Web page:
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This film was reviewed by Variety and a pre-release Motion Picture Herald article as Scandals. Although the onscreen credits list only George White as the storywriter and credit only Jack Yellen with additional dialogue, the Twentieth Century-Fox Records of the Legal Department at the UCLA Theater Arts Library confirm that Siegfried M. Herzig and Samuel Shipman wrote the original screen story, William Conselman wrote the screenplay, Joseph Cunningham wrote the dialogue, and Henry Johnson, Ray Henderson and Irving Caesar contributed to the dialogue. This was Broadway producer White's first film, and it was based on his highly successful series of theatrical musical revues, which began in 1919. The legal records reveal that White was contracted to direct and produce five "Scandals" pictures for Fox over a five-year period, although he only made this film and George White's 1935 Scandals for the studio (see below). A letter in the legal records states that either Fox or White could cancel their contract if, after each film had been in release for four months, it did not appear that the film would accumulate a gross of $1,400,000. White produced George White's Scandals for RKO in 1945. It was directed by Felix E. Feist and starred Joan Davis and Jack Haley.
A November 29, 1933 Hollywood Reporter news item reported that Fox was trying to get Raoul Walsh to direct the picture, and the legal records note that White replaced dance director Russell Markert with Georgie Hale before production began. According to Hollywood Reporter news items, M-G-M initially refused to loan Jimmy Durante to Fox, although he does appear in the completed film, and songwriter Irving Caesar was considered for a "comedy role," although his participation as an actor in the finished picture has not been confirmed. A Los Angeles Times news item notes that the Loomis Sisters were scheduled to be in the cast, but their participation in the final film has also not been confirmed. According to contemporary sources, Jack Haley and Lilian Harvey were set for leading roles, and Marie Ormiston, who was a member of the Broadway George White's Scandals cast, was also to be in the picture. None of them appear in the finished film. Lilian Harvey was replaced by Alice Faye, who made her screen-acting debut in this picture. Faye had appeared in the eleventh edition of White's Broadway show, which opened in 1931, and soon after became a regular on Rudy Vallee's radio show. Modern sources note that Faye was originally scheduled to sing just one number in the picture, but was given Harvey's part when she left the production before filming began. Several contemporary reviews noted that public curiousity over Faye would bring in audiences. The Variety review pointed out: "For box office, Scandals must rest its case on the title, Rudy Vallee's personal draw and probable romantic speculation over, and public interest in, the joint presence of Vallee and Alice Faye." Modern sources note that in January 1934, Vallee's wife named Faye as a co-respondent in her divorce suit against Vallee. Shirley Temple, who was a member of The Meglin Kiddies, is included in the number "Following in Mother's Footsteps," which chronicles the future careers of former "Scandal Girls'" daughters.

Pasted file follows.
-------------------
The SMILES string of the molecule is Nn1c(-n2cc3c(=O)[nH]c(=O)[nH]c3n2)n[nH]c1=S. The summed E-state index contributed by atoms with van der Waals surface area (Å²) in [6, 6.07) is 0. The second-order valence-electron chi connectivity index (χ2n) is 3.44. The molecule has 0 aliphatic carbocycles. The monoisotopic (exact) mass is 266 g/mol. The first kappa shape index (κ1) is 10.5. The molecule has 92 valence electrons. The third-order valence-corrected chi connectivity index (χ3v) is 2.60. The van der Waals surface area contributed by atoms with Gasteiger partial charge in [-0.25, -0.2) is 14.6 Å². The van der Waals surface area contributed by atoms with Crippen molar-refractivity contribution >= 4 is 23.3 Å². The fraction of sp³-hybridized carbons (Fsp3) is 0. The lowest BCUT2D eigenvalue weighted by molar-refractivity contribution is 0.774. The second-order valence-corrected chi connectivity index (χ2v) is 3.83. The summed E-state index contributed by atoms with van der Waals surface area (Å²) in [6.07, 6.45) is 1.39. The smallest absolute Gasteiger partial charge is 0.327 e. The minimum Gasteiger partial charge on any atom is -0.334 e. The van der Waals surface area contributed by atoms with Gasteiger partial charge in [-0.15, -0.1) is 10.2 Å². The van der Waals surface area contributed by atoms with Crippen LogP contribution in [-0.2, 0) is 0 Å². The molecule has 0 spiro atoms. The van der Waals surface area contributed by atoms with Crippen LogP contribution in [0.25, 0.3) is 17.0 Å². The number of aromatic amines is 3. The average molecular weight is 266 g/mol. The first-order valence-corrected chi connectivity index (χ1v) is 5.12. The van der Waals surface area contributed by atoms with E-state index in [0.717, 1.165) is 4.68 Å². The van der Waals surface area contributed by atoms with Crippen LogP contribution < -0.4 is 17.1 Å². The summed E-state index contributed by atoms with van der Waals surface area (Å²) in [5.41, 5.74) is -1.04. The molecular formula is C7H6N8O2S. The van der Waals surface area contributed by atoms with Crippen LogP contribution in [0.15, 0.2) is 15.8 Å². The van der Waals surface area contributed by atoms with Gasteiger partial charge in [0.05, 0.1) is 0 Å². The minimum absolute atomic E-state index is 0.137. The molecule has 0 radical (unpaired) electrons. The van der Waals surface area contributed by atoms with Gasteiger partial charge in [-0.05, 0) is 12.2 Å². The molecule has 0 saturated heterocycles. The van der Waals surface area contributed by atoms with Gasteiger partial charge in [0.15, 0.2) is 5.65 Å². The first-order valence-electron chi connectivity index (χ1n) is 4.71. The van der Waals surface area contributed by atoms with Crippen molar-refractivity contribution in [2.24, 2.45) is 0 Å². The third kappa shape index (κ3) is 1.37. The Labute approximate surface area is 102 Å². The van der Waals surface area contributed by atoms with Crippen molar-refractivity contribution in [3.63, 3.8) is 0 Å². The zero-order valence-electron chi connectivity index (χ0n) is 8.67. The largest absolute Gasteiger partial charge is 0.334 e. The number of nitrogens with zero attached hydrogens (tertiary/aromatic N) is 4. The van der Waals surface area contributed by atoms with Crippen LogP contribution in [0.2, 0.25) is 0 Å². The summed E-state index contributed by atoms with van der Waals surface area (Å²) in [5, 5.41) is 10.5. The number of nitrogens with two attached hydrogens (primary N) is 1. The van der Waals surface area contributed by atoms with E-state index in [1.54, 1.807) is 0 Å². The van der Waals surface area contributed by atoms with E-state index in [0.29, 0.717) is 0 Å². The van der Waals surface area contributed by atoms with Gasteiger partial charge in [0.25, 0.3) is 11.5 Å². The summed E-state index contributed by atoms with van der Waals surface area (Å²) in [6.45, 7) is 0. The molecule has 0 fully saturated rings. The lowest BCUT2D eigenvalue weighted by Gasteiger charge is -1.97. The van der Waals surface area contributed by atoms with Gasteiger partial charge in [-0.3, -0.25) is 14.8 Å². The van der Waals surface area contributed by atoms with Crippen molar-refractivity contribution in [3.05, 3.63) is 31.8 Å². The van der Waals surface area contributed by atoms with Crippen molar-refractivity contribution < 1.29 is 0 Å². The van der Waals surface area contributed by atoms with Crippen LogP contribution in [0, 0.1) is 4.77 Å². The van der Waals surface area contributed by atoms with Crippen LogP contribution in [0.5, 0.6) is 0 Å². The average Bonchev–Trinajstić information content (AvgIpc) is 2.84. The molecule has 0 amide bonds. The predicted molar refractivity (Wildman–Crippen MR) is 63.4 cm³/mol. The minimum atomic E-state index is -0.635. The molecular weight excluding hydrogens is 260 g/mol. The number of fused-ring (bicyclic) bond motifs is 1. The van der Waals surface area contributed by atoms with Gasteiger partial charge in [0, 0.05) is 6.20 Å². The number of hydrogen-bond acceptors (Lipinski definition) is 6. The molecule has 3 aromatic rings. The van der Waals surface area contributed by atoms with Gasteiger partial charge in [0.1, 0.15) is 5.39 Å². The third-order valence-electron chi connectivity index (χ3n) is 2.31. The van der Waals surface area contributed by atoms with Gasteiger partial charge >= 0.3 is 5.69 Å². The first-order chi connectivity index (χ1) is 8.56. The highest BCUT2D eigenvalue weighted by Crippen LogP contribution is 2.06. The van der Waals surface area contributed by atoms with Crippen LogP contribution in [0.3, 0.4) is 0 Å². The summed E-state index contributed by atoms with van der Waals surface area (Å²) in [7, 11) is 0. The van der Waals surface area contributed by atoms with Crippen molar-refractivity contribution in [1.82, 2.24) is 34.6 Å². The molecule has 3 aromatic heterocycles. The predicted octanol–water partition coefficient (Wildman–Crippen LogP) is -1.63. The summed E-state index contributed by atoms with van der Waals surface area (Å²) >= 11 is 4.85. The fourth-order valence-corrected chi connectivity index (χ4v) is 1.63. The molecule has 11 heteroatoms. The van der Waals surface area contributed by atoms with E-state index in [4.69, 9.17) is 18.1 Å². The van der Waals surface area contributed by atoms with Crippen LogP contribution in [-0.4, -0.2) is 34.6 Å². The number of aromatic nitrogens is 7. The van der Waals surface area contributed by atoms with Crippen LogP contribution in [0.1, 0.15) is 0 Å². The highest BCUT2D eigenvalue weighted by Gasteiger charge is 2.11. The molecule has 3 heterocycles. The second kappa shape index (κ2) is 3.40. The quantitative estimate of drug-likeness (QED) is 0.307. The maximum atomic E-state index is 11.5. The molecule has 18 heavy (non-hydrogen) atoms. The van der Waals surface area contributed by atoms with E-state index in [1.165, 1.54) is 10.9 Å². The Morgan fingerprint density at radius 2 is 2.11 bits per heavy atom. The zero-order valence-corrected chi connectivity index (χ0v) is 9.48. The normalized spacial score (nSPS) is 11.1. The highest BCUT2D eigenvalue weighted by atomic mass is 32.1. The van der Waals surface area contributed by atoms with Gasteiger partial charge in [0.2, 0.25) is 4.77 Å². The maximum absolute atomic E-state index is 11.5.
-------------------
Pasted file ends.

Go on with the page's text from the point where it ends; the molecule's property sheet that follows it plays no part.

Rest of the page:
According to information in the MPAA/PCA Collection at the AMPAS Library, the Hays Office objected to three "gags" contained in the picture: a scene during the "So Nice" song in which "Stew Hart" picks up a toilet seat and tells "Patsy Dey" that she can use it as a frame for a picture of her mother; another scene from "So Nice" in which "Stew" picks up a catalog and states that he is leaving the room; and a sequence in which "Patsy," who is bending over to peer through a keyhole, rejects "Stew's" proposal and tells him to "put that in your pipe and smoke it." In response, "Stew" states: "Well, I guess I'll have to get a bigger pipe." Although the other scenes were left in, the catalog gag was apparently shortened, and the picture received a seal of approval from the Hays Office. After the film was released, however, many state and city censor boards and civic organizations lodged protests against it with the Hays Office and Fox. The three scenes mentioned above were objected to, as were the song "Nasty Man," sung by Faye, and the Meglin Kiddies sequence in which one of the children does a fan dance and sings "Nasty Man." The film was banned by the Legion of Decency and was withdrawn from release by Fox on February 15, 1935.